1.  You approach each interaction with confidence whether it’s with an employee or a customer and you empower key team members to do the same.

2.  You reduce the time between deciding and implementing a decision and depending on the circumstances, these can happen together and in real-time.

3.  Instead of focusing heavily on internal operations, you make 3 -4 daily key decisions that will increase the opportunities to market your business and increase its level of success.

 4. You reduce the need for several levels of one-person management that makes decision-making a nightmare. 

 5.  You strengthen your connections with your team and with your customers and this generate more sales quickly.

 6.  You lower your operating cost and make more use of your productive time.

 7.  Ultimately, your mind is open to embracing various ways of doing business, including any other available help

When you embrace flexibility and adaptability as your business model, you can respond to change faster and easier.

 You can more readily understand and respond to the context in which your business operates. This means that in a crisis for example, you have the flexibility to quickly choose and implement your response.


Business flexibility as a competitive advantage

When small business owners ask me “why are you so fanatical about business flexibility?”

My answer is simple.

“It’s your biggest competitive advantage!”

Listen, I love to tell people that at ITDS:

We celebrate our size, especially the way it allows us the flexibility and nimbleness to serve our clients.

 To me that is the essence of a small business because you understand your core values and are not afraid to use them.

As a small business, size and flexibility must be your real competitive advantage.

First of all, it places you ahead of most small businesses in your niche, which are operating as small bureaucracies.

Then you can make a decision and implement it, long before your “big brother” can call a board meeting.

In addition, Business flexibility forces you to take a holistic, big picture view of your business.

For example, you must carefully select employees.

Then you must train them to confidently and constantly display the level of adaptability you need them to.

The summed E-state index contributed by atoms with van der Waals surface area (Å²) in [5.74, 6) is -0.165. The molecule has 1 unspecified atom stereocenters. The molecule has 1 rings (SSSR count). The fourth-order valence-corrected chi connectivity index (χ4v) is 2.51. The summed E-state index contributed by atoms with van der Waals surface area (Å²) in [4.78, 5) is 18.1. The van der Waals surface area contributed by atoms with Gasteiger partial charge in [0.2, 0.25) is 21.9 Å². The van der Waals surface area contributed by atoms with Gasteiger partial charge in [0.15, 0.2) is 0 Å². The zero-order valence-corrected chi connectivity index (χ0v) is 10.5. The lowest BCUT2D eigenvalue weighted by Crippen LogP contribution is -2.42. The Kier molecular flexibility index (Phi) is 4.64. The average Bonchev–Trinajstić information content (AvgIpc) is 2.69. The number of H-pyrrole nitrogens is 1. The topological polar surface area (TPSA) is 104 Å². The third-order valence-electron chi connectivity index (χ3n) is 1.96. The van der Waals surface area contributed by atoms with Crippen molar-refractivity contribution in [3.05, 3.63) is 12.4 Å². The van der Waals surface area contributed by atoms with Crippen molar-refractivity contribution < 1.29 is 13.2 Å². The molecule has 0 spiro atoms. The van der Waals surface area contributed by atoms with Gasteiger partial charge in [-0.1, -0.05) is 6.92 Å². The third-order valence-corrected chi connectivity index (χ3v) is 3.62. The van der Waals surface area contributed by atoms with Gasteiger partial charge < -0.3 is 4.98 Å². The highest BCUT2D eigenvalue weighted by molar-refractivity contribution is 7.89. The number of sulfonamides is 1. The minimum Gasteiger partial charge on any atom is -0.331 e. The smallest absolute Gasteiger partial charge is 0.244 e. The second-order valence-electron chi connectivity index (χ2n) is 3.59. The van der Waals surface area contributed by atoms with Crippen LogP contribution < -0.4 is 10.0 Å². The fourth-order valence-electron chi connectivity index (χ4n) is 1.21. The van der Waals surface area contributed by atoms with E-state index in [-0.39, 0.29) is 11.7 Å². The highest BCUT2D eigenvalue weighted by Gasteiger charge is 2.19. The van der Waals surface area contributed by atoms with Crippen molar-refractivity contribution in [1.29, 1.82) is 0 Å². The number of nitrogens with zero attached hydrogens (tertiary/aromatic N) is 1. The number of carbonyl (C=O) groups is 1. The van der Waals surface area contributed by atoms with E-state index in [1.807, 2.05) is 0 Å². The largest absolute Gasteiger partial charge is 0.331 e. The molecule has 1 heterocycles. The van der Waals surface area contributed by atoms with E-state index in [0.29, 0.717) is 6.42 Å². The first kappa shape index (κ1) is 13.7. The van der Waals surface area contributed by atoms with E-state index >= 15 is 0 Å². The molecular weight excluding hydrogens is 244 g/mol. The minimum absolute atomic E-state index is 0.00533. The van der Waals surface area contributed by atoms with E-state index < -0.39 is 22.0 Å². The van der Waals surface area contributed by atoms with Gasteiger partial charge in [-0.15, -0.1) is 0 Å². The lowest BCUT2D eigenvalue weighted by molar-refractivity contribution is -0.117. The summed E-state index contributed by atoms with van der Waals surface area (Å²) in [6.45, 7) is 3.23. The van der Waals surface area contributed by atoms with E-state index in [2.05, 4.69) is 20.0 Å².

If you want another example, people are happier working for a business that allows them the flexibility to do their job from home if possible.  

Isn’t that a serious competitive advantage?

You bet it is!

You see, business owners fear flexibility and you really don’t have to.

Actually, you should embrace it and use it as a tool for doing business that increases your cash flow constantly. 


Your next business flexibility step…

I believe that by now, I have convinced you of at least one thing:

One of the critical success factors and distinguishing features of any small business should be its business flexibility or agility.

So I want you to take a good long look at your business and ask yourself:

Do I have an “SB” as in Small Business or do I have an “SB” as in Small Bureaucracy?

Either way, finding the answer should take up a whole lot of your vacant head space.

If you honestly admit that you have a small bureaucracy, congratulations!

You have taken the first step towards changing the way you do business and improving your bottom line. 

But if you still have doubts…

Go back to the sections in this post that discuss the difference between a business which is flexible and one which is not.

You’re smart…Which one will you choose?

Business Flexibility: Why It’s Your Best Competitive Advantage

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Lorna Barrow

Lorna Barrow is a Business Breakthrough Specialist, an unfiltered Transformational Speaker, a Writer, a Coach and a self-confessed Small Business Junkie. She recognises that small businesses are unique and when it comes to helping you and your business make that BIG breakthrough, she's all in for you!